By Hayden Renaghan
In an era characterized by harsh natural disasters due to the clear onset of global warming, families around the world are plagued by the tragedies caused by mother nature. Following the unprecedented hurricane season that struck the globe in 2017, many families in Puerto Rico after Hurricane Maria and in Houston after Hurricane Harvey were left suffering in the wake of rapid winds and rain. In Puerto Rico, people were left with little aid from the government.
When comparing the aid that FEMA (Federal Emergency Management Agency) gave to victims of Hurricane Maria and those affected by Hurricane Harvey, one can see a clear disparity, most likely based upon the fact that Puerto Ricans are seen as “second-class citizens” in the eyes of the U.S. government. 31,000 federal aid personnel were sent to Houston after Harvey, but only 10,000 were sent to Puerto Rico after Maria. In addition, in the 9 days immediately following each disaster FEMA sent many more supplies to Houston. FEMA sent 5.1 million meals, 4.5 million liters of water and 20,000 tarps to Texas and only 1.6 million meals, 2.8 million liters of water, and about 5,000 tarps to Puerto Rico.
The most serious issue in the discrepancy of federal aid to people in Puerto Rico has to be the lack of electricity that the island suffered for almost one year after the disaster. Citizens were living in total darkness, and the federal government was doing little to help them. However, even with the total lack of federal aid, Puerto Rico has persevered and worked to solve problems and destruction created by the Hurricane Maria.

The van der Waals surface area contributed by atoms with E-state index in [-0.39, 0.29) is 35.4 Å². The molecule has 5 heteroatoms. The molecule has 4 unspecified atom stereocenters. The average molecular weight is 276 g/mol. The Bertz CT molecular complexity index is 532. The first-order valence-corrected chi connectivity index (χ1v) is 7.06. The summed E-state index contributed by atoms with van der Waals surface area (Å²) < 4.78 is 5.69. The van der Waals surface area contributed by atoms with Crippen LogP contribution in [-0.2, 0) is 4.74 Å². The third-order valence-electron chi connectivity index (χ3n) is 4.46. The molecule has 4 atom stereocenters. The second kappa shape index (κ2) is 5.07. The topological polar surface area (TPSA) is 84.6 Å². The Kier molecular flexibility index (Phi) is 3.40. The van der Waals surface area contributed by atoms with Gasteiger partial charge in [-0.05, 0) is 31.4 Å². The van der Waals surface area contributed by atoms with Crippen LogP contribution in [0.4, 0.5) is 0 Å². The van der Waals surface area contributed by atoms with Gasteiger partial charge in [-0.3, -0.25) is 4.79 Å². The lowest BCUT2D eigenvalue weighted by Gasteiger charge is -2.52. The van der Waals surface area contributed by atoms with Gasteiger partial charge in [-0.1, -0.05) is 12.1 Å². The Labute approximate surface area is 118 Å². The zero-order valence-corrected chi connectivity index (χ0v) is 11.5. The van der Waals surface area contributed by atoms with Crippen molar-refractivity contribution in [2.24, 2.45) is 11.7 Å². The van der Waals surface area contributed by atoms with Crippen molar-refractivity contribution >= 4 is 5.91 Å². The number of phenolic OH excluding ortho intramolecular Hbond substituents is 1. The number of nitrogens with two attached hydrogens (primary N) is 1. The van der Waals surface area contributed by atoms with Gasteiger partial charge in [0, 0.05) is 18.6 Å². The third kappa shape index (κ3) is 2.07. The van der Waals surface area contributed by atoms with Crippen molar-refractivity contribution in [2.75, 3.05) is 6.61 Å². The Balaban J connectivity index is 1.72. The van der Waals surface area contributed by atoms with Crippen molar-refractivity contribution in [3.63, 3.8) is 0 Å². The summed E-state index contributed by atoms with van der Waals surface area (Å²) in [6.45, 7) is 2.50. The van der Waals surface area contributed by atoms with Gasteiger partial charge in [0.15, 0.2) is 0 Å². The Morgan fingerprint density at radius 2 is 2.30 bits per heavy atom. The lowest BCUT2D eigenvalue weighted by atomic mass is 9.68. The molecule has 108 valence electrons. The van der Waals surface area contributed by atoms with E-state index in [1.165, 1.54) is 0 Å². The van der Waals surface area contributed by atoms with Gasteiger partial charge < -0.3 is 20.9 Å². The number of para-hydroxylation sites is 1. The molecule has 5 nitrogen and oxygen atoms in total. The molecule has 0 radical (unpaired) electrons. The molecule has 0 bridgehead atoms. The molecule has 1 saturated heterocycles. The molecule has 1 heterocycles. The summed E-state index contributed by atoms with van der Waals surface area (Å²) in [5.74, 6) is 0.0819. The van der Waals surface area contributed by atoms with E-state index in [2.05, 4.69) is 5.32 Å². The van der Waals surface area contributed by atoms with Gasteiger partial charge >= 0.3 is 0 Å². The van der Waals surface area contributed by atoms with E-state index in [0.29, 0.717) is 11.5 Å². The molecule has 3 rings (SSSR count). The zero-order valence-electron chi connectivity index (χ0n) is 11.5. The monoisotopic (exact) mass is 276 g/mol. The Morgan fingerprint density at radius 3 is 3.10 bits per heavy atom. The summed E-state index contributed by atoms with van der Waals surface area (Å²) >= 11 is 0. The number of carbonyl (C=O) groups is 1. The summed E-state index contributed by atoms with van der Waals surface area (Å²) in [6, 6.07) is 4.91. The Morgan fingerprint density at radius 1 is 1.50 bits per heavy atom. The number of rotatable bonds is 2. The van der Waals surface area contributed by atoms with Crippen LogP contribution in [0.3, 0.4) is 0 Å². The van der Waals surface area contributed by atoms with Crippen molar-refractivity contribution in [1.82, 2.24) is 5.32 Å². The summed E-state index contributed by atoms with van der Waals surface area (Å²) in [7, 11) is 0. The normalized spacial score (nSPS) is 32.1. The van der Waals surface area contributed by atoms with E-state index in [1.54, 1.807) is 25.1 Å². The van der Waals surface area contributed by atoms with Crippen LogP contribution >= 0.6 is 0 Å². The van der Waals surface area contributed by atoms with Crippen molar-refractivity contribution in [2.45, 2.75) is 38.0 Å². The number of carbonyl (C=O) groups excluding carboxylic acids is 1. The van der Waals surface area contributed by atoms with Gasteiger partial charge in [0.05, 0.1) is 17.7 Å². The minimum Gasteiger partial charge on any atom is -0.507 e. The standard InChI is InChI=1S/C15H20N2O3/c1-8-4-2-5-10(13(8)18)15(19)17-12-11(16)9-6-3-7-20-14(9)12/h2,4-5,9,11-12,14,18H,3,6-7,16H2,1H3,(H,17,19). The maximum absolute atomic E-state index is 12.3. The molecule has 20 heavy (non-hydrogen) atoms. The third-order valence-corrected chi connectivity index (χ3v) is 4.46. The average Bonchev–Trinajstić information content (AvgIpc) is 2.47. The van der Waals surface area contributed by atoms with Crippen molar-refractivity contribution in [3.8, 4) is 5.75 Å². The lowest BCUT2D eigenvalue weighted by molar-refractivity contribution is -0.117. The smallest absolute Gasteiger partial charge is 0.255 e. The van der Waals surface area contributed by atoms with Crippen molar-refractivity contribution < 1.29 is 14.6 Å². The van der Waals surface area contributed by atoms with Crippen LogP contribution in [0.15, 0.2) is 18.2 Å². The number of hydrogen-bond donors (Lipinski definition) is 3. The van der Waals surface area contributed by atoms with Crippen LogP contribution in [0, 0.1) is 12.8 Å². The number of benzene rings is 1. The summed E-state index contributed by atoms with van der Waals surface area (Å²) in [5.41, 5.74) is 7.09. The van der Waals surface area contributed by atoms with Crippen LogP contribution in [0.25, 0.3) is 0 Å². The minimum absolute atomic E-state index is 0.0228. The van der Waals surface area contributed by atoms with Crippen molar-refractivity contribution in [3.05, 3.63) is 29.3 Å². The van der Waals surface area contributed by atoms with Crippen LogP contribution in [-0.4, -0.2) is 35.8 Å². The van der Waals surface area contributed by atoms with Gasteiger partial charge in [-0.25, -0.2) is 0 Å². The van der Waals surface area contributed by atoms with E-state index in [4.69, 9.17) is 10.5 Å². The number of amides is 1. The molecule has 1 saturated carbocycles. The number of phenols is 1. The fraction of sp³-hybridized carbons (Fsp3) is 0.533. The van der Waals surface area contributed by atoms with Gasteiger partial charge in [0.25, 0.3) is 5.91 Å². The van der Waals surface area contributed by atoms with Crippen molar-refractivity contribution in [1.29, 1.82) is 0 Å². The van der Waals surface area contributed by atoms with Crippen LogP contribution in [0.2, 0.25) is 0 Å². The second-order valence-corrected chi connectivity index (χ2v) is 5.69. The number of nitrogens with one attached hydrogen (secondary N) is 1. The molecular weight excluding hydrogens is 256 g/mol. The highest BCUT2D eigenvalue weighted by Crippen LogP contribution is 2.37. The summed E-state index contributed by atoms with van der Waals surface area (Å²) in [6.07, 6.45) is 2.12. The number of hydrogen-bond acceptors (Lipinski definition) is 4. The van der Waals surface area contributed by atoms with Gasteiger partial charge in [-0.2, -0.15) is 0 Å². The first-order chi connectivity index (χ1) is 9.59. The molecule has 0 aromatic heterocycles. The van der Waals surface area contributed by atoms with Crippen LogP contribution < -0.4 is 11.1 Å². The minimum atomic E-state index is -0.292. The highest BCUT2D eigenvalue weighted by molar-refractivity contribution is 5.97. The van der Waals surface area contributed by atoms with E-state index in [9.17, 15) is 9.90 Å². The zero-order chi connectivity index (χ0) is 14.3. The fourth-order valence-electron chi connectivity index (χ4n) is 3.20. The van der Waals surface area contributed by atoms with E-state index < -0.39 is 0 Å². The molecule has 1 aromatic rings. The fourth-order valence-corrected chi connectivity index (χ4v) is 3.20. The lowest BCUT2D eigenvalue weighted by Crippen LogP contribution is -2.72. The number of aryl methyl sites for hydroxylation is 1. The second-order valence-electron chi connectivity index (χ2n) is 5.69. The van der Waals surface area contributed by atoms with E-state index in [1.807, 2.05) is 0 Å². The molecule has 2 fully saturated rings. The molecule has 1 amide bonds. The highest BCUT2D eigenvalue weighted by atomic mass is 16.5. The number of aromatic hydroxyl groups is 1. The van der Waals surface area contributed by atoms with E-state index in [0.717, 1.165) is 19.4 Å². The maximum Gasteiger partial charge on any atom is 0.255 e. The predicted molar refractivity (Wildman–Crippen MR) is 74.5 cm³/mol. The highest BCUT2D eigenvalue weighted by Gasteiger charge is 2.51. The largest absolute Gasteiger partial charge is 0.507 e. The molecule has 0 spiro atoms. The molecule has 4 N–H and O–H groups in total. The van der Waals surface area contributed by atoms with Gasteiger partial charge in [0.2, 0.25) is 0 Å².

Now, with the impacts of the recent 6.4 magnitude earthquake making recovery from the Hurricane even harder, it is difficult to see how exactly Puerto Rico will recover from this earthquake. Yarimar Bonilla, author and expert on the recovery of Hurricane Maria in Puerto Rico, believes that “It’s debatable if Maria was the beginning or if it was the economic crisis or the longer colonial history, but in Puerto Rico, there is an atmosphere of perpetual uncertainty produced not just by Mother Nature, but also the government.” This is a common feeling among citizens of the island, little confidence in the ability of the U.S. government to adequately provide aid in the wake of natural disasters. Donating to independent charities who are on the ground in Puerto Rico, like World Central Kitchen, is a great way to ensure the people of Puerto Rico are equipped with the funds they need to recover.